In the 1980’s, Gillian Slovo became one of a growing number of female mystery novelists writing about young female detectives. However, her detective, Kate Baeier, is rare among these characters because she is not only a feminist but also a socialist. The result is a detective series in which, at least initially, politics comes to the fore and the characters earnestly discuss such things as the relation between the personal and the political. As the series progresses, the politics tend to fade away and even to be renounced at times, creating a somewhat disorienting effect, but what remains constant is the portrayal of Kate as a loner in a hostile universe.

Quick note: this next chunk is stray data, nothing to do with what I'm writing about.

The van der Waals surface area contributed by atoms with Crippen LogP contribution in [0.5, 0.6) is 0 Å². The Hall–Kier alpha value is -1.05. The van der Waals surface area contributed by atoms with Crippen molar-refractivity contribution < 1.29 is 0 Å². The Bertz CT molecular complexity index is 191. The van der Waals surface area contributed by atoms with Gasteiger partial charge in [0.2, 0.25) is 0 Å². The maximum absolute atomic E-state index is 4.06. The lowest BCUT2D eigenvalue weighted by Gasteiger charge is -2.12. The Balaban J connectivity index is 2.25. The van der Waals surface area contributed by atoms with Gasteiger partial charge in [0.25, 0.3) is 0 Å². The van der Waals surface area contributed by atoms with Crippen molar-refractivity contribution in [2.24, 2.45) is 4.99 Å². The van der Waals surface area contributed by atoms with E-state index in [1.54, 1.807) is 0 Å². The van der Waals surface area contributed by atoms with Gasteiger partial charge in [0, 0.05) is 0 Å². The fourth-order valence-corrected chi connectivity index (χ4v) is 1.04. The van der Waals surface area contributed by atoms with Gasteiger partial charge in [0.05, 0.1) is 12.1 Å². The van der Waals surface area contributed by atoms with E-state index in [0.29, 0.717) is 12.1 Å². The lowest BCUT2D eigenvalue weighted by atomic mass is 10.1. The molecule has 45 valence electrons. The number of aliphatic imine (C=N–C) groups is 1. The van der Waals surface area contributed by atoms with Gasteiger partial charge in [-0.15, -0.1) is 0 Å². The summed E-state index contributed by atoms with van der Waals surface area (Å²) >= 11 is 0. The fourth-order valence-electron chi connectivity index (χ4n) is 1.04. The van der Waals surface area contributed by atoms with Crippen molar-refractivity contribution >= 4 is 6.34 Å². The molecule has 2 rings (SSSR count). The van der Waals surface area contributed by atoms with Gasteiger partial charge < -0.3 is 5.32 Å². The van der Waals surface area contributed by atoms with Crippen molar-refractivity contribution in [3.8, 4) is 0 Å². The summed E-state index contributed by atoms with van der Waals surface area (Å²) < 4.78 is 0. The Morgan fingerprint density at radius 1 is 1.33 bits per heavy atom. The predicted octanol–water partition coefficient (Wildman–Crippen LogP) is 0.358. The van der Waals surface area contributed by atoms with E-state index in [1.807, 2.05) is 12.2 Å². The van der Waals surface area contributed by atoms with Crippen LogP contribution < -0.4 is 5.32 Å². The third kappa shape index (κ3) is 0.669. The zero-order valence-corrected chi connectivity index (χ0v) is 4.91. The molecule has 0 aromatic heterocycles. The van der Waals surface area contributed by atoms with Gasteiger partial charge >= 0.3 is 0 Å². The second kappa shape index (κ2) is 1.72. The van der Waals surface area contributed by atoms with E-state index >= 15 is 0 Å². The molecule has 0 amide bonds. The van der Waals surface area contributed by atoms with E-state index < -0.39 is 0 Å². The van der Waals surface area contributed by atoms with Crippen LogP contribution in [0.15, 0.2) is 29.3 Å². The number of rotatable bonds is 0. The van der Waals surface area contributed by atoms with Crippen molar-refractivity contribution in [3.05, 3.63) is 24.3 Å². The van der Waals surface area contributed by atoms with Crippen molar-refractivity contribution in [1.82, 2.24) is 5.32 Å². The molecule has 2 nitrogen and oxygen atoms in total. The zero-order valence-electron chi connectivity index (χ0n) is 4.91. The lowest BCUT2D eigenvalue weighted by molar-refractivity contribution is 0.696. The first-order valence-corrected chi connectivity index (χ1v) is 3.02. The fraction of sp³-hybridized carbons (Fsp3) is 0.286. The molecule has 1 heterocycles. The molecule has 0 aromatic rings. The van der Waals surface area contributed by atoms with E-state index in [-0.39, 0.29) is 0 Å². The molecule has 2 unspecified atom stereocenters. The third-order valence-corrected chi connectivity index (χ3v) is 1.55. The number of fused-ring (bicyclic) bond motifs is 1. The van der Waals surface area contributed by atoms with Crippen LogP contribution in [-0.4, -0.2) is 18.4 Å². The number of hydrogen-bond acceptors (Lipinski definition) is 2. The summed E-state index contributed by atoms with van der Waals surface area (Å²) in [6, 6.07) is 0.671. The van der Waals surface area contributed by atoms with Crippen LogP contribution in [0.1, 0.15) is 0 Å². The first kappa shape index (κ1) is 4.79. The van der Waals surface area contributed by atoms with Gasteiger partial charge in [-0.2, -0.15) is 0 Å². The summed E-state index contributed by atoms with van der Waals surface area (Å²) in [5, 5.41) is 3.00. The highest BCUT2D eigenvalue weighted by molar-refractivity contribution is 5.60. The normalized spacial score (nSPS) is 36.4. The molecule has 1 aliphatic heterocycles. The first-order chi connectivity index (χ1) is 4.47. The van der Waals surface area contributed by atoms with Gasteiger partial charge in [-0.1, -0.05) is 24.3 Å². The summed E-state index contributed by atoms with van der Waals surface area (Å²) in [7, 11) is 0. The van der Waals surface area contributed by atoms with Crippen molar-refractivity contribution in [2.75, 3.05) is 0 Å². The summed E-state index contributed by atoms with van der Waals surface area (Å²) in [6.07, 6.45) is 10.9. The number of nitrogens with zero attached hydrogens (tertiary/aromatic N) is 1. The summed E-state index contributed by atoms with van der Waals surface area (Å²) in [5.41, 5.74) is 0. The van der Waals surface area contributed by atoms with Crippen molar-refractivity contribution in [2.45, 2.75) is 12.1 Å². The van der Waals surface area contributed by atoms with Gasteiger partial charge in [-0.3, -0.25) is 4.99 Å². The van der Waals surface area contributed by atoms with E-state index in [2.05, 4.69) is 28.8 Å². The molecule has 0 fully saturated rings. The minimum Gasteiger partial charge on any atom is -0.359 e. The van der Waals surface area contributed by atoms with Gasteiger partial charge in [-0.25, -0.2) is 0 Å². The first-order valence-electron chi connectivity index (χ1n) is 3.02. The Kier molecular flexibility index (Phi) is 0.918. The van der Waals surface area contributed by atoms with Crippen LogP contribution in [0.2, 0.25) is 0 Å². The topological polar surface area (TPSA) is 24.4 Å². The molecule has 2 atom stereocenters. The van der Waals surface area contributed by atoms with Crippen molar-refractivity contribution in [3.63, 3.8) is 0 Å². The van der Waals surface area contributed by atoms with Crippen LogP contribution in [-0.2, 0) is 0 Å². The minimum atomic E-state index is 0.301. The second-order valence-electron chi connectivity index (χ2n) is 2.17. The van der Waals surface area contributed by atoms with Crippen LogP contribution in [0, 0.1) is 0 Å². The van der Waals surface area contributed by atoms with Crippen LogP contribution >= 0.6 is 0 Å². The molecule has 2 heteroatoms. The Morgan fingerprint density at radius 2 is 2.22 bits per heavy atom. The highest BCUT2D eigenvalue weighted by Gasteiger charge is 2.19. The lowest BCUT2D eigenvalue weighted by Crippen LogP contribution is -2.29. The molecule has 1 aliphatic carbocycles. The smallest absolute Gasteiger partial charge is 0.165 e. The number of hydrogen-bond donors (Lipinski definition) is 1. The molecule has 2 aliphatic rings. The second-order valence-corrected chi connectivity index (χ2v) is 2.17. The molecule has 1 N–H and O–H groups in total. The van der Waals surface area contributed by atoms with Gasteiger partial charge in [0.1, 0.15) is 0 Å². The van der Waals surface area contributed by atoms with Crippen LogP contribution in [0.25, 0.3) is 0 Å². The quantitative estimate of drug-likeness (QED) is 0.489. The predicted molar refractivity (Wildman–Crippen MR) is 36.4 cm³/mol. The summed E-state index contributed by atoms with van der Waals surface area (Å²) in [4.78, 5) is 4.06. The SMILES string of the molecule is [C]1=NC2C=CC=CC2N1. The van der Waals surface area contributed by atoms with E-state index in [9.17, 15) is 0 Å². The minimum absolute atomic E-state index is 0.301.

Slovo’s most successful crime novel, Red Dust (2000), goes beyond the Kate Baeier series by successfully merging political and personal themes. In it Slovo moves away from hard-edged politics to explore the subtleties of South African society. Red Dust retains the crime novel form and carries readers along through the deft plotting Slovo learned while producing the Kate Baeier novels, but it aims at deeper things than plot and is more successful than the series novels in attaining them.